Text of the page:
If you guessed Brock Davis, Jim Gosger, and John Herrnstein, either you have the card in front of you right this very minute, or you truly are a Topps expert. My point? It made sense that in 2001 edition of the Archives set that they took the other three guys out of the picture and enlarged the red circle that contained the headshot of Stargell. Yes, it looked weird, but at least you knew who was being featured.
So I'm going to try it here and now. And if it works, it will lead to many more cards being "cropped and enlarged" to feature that one player who, out of the three or four players pictured, became the star that we want to use for our Archives project. And who better to start this with than a man who played for more than twenty years, played any position asked of him (and rather well too), won a World Series title, and came back home to get his 3000th hit? I'm talking about none other than Hall of Famer Paul Molitor.
Paul Molitor signed with the Milwaukee Brewers in 1977, and made it to the majors the following season. For fifteen seasons, Molitor was the sparkplug to the Brewers' offense. He could hit for power (234 home runs), he could steal bases (504 lifetime), he was a patient hitter (walked 1094 times), and hit for average (lifetime .306 hitter with 3,319 total hits). No wonder he was called the Ignitor.
During his time with Milwaukee, Molitor was a five-time All-Star, a two-time Silver Slugger winner, and managed to appear on a number of MVP ballots. He played in any position that he was asked. Primarily an infielder, he appeared at all four positions during his career, mostly playing third and second base. He was sent to the outfield for one year (1981) to take advantage of his speed, but was then returned to the infield the following year. He led the 1982 team, affectionately known as "Harvey's Wallbangers" to the World Series against St. Louis. And although the Brewers eventually were defeated in seven games, Molitor kept them in the games with 11 hits and thre runs batted in during the series.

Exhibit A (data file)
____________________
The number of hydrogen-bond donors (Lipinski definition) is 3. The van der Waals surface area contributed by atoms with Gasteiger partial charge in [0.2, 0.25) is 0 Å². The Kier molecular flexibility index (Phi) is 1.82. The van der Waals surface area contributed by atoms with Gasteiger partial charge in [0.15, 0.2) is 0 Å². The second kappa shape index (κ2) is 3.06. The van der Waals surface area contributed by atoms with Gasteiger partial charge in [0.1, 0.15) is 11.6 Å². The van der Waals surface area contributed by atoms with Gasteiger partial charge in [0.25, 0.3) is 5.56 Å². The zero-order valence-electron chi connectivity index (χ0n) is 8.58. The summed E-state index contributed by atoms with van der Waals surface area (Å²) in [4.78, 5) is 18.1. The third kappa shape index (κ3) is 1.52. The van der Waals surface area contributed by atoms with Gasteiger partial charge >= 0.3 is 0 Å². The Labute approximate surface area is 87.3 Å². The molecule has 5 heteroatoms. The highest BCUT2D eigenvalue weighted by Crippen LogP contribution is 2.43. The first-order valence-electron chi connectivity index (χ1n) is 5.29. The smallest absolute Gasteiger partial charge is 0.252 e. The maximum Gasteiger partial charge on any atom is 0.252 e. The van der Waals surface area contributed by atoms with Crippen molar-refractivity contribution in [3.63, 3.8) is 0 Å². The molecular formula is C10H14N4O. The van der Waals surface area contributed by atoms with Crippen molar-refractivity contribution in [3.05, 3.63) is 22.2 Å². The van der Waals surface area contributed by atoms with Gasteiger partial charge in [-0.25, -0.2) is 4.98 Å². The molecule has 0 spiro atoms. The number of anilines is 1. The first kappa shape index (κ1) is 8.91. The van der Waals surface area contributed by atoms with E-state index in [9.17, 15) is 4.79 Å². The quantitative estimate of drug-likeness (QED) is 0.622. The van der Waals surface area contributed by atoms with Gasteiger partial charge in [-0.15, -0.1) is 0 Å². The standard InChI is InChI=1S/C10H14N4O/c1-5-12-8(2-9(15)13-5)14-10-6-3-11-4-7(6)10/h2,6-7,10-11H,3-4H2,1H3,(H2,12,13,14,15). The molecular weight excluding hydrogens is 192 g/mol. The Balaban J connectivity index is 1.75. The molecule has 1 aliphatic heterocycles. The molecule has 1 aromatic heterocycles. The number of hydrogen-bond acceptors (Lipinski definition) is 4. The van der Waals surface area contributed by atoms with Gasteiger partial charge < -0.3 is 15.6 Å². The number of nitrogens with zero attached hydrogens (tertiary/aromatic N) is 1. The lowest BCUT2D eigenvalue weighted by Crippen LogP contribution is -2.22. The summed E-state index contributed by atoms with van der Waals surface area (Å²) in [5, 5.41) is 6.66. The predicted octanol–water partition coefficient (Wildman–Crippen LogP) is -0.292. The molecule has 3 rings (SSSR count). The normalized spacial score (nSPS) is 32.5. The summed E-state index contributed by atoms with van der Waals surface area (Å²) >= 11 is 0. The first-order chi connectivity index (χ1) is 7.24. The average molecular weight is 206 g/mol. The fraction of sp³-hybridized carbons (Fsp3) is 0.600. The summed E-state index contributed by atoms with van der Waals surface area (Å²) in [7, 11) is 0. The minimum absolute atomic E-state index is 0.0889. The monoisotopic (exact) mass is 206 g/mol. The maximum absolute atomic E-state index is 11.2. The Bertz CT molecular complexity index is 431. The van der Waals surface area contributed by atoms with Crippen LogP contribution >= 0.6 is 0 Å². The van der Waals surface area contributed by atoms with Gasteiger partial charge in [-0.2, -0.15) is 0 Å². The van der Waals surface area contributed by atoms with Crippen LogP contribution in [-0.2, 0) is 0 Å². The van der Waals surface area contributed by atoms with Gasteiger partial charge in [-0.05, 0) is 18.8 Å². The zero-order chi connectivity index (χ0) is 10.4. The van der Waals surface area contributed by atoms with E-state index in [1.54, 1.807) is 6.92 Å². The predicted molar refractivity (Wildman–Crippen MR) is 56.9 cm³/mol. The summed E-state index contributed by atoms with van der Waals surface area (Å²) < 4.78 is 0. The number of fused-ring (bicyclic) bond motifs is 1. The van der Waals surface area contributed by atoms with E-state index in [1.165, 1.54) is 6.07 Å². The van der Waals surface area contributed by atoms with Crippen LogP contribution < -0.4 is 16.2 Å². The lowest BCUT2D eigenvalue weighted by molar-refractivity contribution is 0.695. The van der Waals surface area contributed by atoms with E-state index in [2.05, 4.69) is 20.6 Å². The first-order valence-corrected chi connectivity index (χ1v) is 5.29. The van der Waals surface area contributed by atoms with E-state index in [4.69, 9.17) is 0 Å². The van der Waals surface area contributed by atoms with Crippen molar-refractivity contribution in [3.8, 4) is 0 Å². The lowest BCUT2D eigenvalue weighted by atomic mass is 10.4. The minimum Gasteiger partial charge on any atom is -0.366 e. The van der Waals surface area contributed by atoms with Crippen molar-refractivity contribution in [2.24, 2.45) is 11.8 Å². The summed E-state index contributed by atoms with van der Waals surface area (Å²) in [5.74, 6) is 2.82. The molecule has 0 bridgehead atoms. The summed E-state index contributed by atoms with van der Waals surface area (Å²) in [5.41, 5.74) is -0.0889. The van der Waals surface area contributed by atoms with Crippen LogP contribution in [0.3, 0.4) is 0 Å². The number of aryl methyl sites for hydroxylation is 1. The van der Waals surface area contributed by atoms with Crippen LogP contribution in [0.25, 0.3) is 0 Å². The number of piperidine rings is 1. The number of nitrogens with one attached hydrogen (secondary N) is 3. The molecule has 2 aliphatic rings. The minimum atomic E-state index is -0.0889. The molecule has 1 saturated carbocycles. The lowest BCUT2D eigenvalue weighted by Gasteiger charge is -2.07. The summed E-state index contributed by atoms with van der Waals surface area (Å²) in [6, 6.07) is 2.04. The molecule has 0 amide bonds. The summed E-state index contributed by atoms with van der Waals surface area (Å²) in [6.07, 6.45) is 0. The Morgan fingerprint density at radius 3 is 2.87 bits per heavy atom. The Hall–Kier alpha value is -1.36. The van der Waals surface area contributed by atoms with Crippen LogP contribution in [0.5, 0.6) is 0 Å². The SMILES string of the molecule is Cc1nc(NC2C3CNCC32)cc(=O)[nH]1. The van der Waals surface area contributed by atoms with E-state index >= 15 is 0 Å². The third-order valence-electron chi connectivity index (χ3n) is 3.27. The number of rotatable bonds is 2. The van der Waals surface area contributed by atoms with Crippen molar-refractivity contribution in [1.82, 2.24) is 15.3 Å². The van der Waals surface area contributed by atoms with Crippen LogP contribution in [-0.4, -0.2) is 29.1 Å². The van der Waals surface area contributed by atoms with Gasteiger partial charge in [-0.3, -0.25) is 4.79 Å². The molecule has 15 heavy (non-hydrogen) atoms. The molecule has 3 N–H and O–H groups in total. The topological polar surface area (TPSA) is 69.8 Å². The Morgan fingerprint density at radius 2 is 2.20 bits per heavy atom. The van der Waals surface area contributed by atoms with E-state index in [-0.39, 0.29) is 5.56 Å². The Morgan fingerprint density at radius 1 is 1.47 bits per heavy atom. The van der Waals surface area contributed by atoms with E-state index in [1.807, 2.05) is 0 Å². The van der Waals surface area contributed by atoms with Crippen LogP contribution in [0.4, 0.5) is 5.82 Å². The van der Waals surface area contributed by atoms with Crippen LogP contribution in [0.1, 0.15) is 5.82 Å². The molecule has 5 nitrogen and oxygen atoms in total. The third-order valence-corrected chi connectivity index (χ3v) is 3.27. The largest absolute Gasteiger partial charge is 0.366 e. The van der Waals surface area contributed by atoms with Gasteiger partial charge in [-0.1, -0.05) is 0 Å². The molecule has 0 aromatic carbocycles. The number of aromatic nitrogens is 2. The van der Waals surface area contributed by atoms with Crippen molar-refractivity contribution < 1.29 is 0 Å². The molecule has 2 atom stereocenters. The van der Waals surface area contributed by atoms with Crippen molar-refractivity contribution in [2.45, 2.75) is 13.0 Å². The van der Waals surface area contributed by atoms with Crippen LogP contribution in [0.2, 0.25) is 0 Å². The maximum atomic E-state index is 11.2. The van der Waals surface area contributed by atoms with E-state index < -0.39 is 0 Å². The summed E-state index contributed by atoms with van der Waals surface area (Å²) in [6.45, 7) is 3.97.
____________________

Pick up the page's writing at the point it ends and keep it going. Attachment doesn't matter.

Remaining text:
After the 1992 season, the veteran was granted free agency. He landed with the Toronto Blue Jays in 1993 and was used primarily as the team's designated hitter. No longer having to worry about playing the field on a regular basis (although he did play at first base on occasions) did wonders for his hitting. As part of the high powered Blue Jays offense, Molitor hit 22 home runs (his career high) and drove home 111 runs batted in. As Toronto made it back to the World Series that year, Molitor led the way, with a .500 batting average, 2 doubles, 2 triples, 2 home runs, and eight RBI's.
After three years with the Jays, and his career starting to wind down, he signed with his hometown team, the Minnesota Twins, to play out the rest of his career. He again was used as a designated hitter, and on September 16, 1996, got his 3000th hit, a triple against the Kansas City Royals.
During the 80's, many kids growing up as Brewers fans either cheered for Paul or Robin. Both were star players in their own rights. In fact, there is a blog named solely because of this reason. But Robin was included in the 2001 Topps Archives set. Molitor was not. That, along with all the other numbers above, gives us more than enough reason to add Paul Molitor to the 2011 Topps Archives Project.